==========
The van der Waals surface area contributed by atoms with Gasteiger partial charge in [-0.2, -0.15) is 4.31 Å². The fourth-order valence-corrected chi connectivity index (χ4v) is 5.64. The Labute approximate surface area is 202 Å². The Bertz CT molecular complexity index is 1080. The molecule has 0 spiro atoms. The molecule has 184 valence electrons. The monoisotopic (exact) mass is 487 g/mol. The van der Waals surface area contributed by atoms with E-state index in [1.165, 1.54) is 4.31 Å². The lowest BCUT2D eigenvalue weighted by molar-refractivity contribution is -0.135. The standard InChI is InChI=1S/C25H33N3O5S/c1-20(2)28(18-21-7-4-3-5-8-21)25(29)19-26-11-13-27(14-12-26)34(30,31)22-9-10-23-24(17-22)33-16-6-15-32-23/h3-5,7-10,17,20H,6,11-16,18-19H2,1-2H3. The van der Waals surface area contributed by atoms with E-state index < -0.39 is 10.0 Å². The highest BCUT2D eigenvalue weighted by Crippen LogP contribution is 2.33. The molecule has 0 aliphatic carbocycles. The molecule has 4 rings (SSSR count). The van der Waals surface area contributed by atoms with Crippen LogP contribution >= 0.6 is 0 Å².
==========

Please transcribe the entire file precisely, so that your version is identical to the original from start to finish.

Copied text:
The van der Waals surface area contributed by atoms with Gasteiger partial charge in [-0.2, -0.15) is 4.31 Å². The fourth-order valence-corrected chi connectivity index (χ4v) is 5.64. The Labute approximate surface area is 202 Å². The Bertz CT molecular complexity index is 1080. The molecule has 0 spiro atoms. The molecule has 184 valence electrons. The monoisotopic (exact) mass is 487 g/mol. The van der Waals surface area contributed by atoms with E-state index in [1.165, 1.54) is 4.31 Å². The lowest BCUT2D eigenvalue weighted by molar-refractivity contribution is -0.135. The standard InChI is InChI=1S/C25H33N3O5S/c1-20(2)28(18-21-7-4-3-5-8-21)25(29)19-26-11-13-27(14-12-26)34(30,31)22-9-10-23-24(17-22)33-16-6-15-32-23/h3-5,7-10,17,20H,6,11-16,18-19H2,1-2H3. The van der Waals surface area contributed by atoms with E-state index < -0.39 is 10.0 Å². The highest BCUT2D eigenvalue weighted by Crippen LogP contribution is 2.33. The molecule has 0 aliphatic carbocycles. The molecule has 4 rings (SSSR count). The van der Waals surface area contributed by atoms with Crippen LogP contribution >= 0.6 is 0 Å².